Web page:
Buoyed by a $12 million Series A funding, Odeko and Cloosiv merged Tuesday to form a connected supply and demand management platform for cafes and coffee shops.
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The series was led by GGV Capital, with participation from First Round, Primary Venture Partners, Two Sigma Ventures, BoxGroup and Addition Ventures.
New York-based Odeko, an inventory management system for cafes founded in 2019, previously secured $14 million seed financing. New Jersey-based Cloosiv, an order-ahead app for coffee shops, cafes and bakeries, was started in 2017, and raised $2.1 million in seed funding, according to Crunchbase data.
“This economy has meant devastation for coffee shops,” Dane Atkinson, Odeko CEO, told Crunchbase News. “We had previously met Cloosiv, and when COVID-19 hit we thought, here is a partner we like, and in this storm, it’s better to have more boats together so we can weather the storm.”
As the new Odeko boasting 33 employees, the company is launching a combined consumer mobile ordering and supply chain platform in September as the first step in becoming a connected supply and demand platform for small businesses. Cloosiv founders James Burkhardt and Tim Griffin will continue with the new company, Atkinson said.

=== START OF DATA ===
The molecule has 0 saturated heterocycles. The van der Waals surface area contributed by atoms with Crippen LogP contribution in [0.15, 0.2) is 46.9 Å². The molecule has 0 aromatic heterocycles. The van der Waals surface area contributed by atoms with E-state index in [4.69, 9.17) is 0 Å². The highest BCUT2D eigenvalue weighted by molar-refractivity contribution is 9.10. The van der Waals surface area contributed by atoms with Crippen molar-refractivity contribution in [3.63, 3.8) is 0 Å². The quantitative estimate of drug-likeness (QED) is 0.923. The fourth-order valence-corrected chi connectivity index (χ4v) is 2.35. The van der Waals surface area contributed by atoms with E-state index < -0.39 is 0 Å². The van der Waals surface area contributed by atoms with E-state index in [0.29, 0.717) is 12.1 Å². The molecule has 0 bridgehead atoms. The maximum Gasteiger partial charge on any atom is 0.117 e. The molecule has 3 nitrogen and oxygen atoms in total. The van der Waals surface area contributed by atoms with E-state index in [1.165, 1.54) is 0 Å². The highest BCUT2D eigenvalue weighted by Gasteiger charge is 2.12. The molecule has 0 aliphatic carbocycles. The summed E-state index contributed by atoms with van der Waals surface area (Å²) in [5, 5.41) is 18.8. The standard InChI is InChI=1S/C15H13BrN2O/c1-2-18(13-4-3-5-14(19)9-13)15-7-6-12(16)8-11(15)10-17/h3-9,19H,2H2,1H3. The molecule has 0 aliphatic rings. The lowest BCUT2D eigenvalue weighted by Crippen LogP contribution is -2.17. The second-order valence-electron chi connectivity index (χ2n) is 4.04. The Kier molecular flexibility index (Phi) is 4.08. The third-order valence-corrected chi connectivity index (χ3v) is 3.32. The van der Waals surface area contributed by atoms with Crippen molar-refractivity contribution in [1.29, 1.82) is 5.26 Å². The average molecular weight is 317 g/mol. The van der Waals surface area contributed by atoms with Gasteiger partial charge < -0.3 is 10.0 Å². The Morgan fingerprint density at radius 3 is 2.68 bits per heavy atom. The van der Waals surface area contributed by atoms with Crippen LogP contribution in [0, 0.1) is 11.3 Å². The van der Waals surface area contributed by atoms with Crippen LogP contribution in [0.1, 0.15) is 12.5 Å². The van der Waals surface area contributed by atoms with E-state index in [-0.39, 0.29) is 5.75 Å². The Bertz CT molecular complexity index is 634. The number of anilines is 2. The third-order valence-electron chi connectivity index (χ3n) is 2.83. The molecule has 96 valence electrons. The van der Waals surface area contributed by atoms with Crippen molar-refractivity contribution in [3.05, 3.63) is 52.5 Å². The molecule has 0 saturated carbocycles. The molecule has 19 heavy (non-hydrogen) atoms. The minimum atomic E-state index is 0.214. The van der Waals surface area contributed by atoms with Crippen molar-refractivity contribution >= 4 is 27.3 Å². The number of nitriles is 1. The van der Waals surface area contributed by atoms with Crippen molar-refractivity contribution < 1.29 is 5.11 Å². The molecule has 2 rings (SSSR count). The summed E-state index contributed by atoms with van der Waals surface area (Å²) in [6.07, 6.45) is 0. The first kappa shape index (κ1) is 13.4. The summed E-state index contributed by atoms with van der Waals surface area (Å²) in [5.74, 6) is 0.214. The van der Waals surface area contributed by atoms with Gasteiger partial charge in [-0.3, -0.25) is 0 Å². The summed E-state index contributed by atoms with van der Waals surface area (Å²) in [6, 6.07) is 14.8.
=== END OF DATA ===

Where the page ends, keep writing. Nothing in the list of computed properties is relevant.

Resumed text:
The company’s vision is to help cafes and coffee shops expand their customer base, drive top-line revenue to be more competitive, and mitigate hardships due to the pandemic, Atkinson said. The platform enables clients to support their process from the farm to the baker to the barista to the mobile ordering app.
Odeko also aims to be a stable entity during this challenging ecosystem, helping small businesses that don’t have the funds to hire developers or pay fees to food delivery companies.
Along with launching the new app next month, the company will expand within the Northeast, in the New York area and Philadelphia. It will also develop further app features, such as sharing the story of the farm from which a business buys its items, and for customers to see how their purchase is making a difference in the community.
“This will be a more integrated model, so cafes and coffee shops won’t need to charge 10 [percent] or 30 percent on transactions because the customer experience will be bigger,” he added. “Today, we have data, so you can tell you what is on the shelf right now, as well as who made the croissant that day and where the milk comes from. We think this will make it a Starbucks alternative for customers.”
Illustration: Li-Anne Dias
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